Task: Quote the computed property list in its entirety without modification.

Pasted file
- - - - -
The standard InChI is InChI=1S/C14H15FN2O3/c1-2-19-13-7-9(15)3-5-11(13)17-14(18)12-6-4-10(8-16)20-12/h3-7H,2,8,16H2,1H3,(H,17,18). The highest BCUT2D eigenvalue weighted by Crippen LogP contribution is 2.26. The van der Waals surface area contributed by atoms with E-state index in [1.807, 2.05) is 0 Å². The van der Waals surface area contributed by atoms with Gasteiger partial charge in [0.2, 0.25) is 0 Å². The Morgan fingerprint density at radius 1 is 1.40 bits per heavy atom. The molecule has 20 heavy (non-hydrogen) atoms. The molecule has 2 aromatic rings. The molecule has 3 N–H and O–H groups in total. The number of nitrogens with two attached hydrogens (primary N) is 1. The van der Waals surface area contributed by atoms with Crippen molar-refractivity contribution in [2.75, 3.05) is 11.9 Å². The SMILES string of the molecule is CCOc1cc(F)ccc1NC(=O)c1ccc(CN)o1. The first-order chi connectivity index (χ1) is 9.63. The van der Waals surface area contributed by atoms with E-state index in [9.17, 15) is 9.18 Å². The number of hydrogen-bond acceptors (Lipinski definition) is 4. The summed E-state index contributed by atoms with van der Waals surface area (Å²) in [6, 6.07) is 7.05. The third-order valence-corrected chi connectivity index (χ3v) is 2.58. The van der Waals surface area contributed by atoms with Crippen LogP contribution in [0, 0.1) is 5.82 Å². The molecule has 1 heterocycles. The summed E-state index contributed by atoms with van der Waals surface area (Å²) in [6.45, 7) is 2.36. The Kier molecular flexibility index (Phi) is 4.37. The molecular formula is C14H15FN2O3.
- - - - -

The standard InChI is InChI=1S/C14H15FN2O3/c1-2-19-13-7-9(15)3-5-11(13)17-14(18)12-6-4-10(8-16)20-12/h3-7H,2,8,16H2,1H3,(H,17,18). The highest BCUT2D eigenvalue weighted by Crippen LogP contribution is 2.26. The van der Waals surface area contributed by atoms with E-state index in [1.807, 2.05) is 0 Å². The van der Waals surface area contributed by atoms with Gasteiger partial charge in [0.2, 0.25) is 0 Å². The Morgan fingerprint density at radius 1 is 1.40 bits per heavy atom. The molecule has 20 heavy (non-hydrogen) atoms. The molecule has 2 aromatic rings. The molecule has 3 N–H and O–H groups in total. The number of nitrogens with two attached hydrogens (primary N) is 1. The van der Waals surface area contributed by atoms with Crippen molar-refractivity contribution in [2.75, 3.05) is 11.9 Å². The SMILES string of the molecule is CCOc1cc(F)ccc1NC(=O)c1ccc(CN)o1. The first-order chi connectivity index (χ1) is 9.63. The van der Waals surface area contributed by atoms with E-state index in [9.17, 15) is 9.18 Å². The number of hydrogen-bond acceptors (Lipinski definition) is 4. The summed E-state index contributed by atoms with van der Waals surface area (Å²) in [6, 6.07) is 7.05. The third-order valence-corrected chi connectivity index (χ3v) is 2.58. The van der Waals surface area contributed by atoms with Crippen LogP contribution in [0, 0.1) is 5.82 Å². The molecule has 1 heterocycles. The summed E-state index contributed by atoms with van der Waals surface area (Å²) in [6.45, 7) is 2.36. The Kier molecular flexibility index (Phi) is 4.37. The molecular formula is C14H15FN2O3.